THIS WEEK, the cumulative number of diagnosed AIDS cases in
California is expected to hit 100,000.
The estimate is based on the current rate of diagnoses kept by
the California Department of Health Services' Office of AIDS.
The exact total won't be known until the end of the week, when
counties send their figures to the state.
The total number of state AIDS cases would have filled
Candlestick Park about 1 1/4 times.
Help for minorities
Data released this month from the federal Centers for Disease
Control was good news for white AIDS patients, whose death rate
has declined by 21 percent in the past year. But the results
are less promising for African Americans and Latinos, whose
death rates have declined only 2 percent and 10 percent,
In response, the National Minority AIDS Council, with others,
has launched "Be Smart About HIV," an educational campaign to
encourage minorities to learn more about the disease and the
treatment advances that have transformed its management.
In an interview this week with The Examiner, former Surgeon
General Dr. Jocelyn Elders discussed the importance of the
"A large segment of the population is on the outside, looking
in," said Elders, now professor of pediatric endocrinology at
the University of Arkansas for Medical Sciences. "We are dying
from lack of knowledge . . . in how to navigate the entire
health care system, as well as handling the wide range of
physical and emotional and social issues that come to bear once
this diagnosis is made."
African Americans represent 12 percent of the U.S. population,
but 41 percent of diagnosed AIDS cases. Latinos are 9 percent
of the population, but 19 percent of AIDS cases, she said.
"Our silence is acceptance," said Elders. "We must encourage
people to get all the information they can about HIV, to be
tested and go to a doctor - to tell them there is now hope."
To get treatment information in English, call the toll free
number 1-888-TREATHIV. For information in Spanish, call
1-888-CUIDESE. Prevention bill
U.S. Rep. Nancy Pelosi, D-Calif., has introduced the
Comprehensive HIV Prevention Act of 1997 with the bi-partisan
support of 104 of her colleagues. The goal of the legislation
is to promote targeted prevention programs to reduce the number
of new HIV infections. It also tries to respond to the growing
challenge of HIV infection among women by authorizing
prevention services through family planning clinics, community
health centers, substance abuse treatment programs and other
primary care settings.
Earlier this month, a different bill, entitled the "HIV
Prevention Act of 1997," was introduced by Rep. Tom Coburn,
R-Okla. Although endorsed by the American Medical Association,
it is opposed by AIDS advocacy groups because it establishes a
national HIV reporting system, mandates states to establish
partner notification programs and mandates HIV testing for sex
offenders, among other things.
Donations to Mexico dry up
The Tijuana-based Clinica ACOSIDA (Alliance Against AIDS) used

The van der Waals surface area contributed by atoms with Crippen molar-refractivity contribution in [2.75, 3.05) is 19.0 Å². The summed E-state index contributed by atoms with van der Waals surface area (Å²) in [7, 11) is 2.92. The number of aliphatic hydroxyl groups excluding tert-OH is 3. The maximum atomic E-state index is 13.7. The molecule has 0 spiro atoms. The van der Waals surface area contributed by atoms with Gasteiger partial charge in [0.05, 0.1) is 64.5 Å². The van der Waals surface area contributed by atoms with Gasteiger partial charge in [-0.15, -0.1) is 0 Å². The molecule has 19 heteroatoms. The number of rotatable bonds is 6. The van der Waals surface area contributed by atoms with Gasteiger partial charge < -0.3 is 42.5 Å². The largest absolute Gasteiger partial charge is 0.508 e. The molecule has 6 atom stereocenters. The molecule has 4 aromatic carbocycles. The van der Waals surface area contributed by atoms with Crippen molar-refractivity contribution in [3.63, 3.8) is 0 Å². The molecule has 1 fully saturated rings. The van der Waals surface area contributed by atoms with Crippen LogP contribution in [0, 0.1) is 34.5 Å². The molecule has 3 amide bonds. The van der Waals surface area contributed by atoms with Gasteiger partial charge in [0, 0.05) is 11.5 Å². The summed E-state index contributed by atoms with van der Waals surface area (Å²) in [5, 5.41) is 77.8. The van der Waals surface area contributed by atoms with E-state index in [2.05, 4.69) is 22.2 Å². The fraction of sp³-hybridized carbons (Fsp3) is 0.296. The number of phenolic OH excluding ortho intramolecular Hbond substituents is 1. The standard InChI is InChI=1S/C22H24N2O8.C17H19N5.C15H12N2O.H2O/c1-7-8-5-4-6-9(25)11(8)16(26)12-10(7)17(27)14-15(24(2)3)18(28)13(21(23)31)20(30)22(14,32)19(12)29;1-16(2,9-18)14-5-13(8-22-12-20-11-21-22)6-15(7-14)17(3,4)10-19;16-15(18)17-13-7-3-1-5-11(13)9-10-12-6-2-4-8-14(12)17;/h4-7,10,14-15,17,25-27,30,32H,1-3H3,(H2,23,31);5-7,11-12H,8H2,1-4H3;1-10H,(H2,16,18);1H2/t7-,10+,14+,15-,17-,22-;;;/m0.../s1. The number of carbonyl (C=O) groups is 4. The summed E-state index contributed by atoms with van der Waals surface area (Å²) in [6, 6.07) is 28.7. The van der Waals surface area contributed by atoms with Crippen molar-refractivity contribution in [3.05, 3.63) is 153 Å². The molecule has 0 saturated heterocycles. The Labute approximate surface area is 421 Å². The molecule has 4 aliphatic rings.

to provide dozens of bottles of AIDS medicines to Mexican
patients, donated by friends and families of dead Americans.
But now, because more U.S. patients are surviving, supply has
Experts say it is too early to link the drop-off to the
effectiveness of protease inhibitors because the drugs were
introduced only a year ago. But clinic volunteer Fred Scholl
and Mexican health-care providers say whatever the reasons, the
good news north of the border may mean increasing tragedy to
In the United States, federal assistance or health insurance
picks up the pharmaceutical tab of most AIDS treatments. But
treatment in Mexico is out of reach for nearly everyone.
"We've even been able to get some protease inhibitors, but
we're very uncomfortable with it because we can never guarantee
they will continue coming down," said Skip Rosenthal, who works
for the U.S.-Mexico Border Health Association in El Paso,
Medicines for volunteers?
Companies that test AIDS drugs on patients in poor countries
should offer them free treatment even after the trials are
over, researchers wrote in the most recent issue of the British
A series of commentaries in the journal argue that developing
countries should not be seen as a source of human guinea pigs.
Peter Cleaton-Jones of South Africa's Committee for Research on
Human Subjects said he understood that large multinational
companies were attracted to do research in countries like his,
where an average of 7.5 percent of women attending postnatal
clinics were infected.
But what happens when a trial ends?
"If a patient infected with HIV responds to the test drugs, may
one ethically withhold the drugs at the end of the trial?" he
asked. "My committee's opinion up to the present has been that
it is not ethical to do so - and that such trial subjects must
continue to receive the anti-retroviral treatment after the
ACT UP protest
Members of ACT UP / Golden Gate joined AIDS activists from
across the country at a demonstration on Wall Street to demand
increased access to anti-viral treatments. The protest, which
marked the 10th anniversary of the founding of ACT UP, was
designed to remind the nation that the AIDS crisis is not over.
Seventy-two demonstrators were arrested and charged with
Leland Scott Davis, 33, former case service manager for Judge
Claudia Wilken of the U.S. Court of Appeals in Oakland . . .
Steven G. Henry, 46, a computer analyst for PG&E and an active
patron and supporter of the opera, symphony and ballet . . .
Fernando Cuevas Vega, 41, who loved the gym, Europe, garage
sales and decorating his apartment.
reported / Cases / Deaths
S.F. 3/1 23,841 16,604
Calif. 3/1 99,429 63,842
U.S. 3/1 548,102 343,000
WHO(rprtd) 3/1 8,400,000 6,400,000
Figures are cumulative since June 1981.
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